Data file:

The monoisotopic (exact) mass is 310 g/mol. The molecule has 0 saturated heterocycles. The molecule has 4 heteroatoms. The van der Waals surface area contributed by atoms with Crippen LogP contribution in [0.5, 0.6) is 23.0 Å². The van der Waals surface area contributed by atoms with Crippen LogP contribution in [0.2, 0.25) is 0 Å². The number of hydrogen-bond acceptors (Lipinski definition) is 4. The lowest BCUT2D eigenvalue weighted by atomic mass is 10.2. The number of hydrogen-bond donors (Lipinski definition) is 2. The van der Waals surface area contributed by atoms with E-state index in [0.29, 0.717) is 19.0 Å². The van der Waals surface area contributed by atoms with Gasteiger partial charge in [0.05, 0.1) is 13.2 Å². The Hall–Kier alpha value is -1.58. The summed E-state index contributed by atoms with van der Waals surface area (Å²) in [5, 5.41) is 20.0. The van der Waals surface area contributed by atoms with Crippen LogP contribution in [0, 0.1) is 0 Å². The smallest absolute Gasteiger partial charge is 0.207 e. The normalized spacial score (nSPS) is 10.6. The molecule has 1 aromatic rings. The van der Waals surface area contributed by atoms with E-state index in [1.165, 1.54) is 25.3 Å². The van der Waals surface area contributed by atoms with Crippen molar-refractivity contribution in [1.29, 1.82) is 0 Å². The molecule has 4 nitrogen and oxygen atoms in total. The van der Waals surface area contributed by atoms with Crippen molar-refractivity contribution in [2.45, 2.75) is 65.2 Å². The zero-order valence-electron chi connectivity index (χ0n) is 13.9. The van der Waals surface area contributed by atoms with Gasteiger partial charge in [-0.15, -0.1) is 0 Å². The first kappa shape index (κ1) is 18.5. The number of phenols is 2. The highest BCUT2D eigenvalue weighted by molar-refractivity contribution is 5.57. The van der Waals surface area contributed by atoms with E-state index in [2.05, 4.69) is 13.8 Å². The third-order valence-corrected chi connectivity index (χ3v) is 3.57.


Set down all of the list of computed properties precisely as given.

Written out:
The monoisotopic (exact) mass is 310 g/mol. The molecule has 0 saturated heterocycles. The molecule has 4 heteroatoms. The van der Waals surface area contributed by atoms with Crippen LogP contribution in [0.5, 0.6) is 23.0 Å². The van der Waals surface area contributed by atoms with Crippen LogP contribution in [0.2, 0.25) is 0 Å². The number of hydrogen-bond acceptors (Lipinski definition) is 4. The lowest BCUT2D eigenvalue weighted by atomic mass is 10.2. The number of hydrogen-bond donors (Lipinski definition) is 2. The van der Waals surface area contributed by atoms with E-state index in [0.29, 0.717) is 19.0 Å². The van der Waals surface area contributed by atoms with Gasteiger partial charge in [0.05, 0.1) is 13.2 Å². The Hall–Kier alpha value is -1.58. The summed E-state index contributed by atoms with van der Waals surface area (Å²) in [5, 5.41) is 20.0. The van der Waals surface area contributed by atoms with Crippen LogP contribution in [0, 0.1) is 0 Å². The smallest absolute Gasteiger partial charge is 0.207 e. The normalized spacial score (nSPS) is 10.6. The molecule has 1 aromatic rings. The van der Waals surface area contributed by atoms with E-state index in [1.165, 1.54) is 25.3 Å². The van der Waals surface area contributed by atoms with Crippen molar-refractivity contribution in [1.29, 1.82) is 0 Å². The molecule has 4 nitrogen and oxygen atoms in total. The van der Waals surface area contributed by atoms with Crippen molar-refractivity contribution in [2.45, 2.75) is 65.2 Å². The zero-order valence-electron chi connectivity index (χ0n) is 13.9. The van der Waals surface area contributed by atoms with Gasteiger partial charge in [-0.15, -0.1) is 0 Å². The first kappa shape index (κ1) is 18.5. The number of phenols is 2. The highest BCUT2D eigenvalue weighted by molar-refractivity contribution is 5.57. The van der Waals surface area contributed by atoms with E-state index in [2.05, 4.69) is 13.8 Å². The third-order valence-corrected chi connectivity index (χ3v) is 3.57.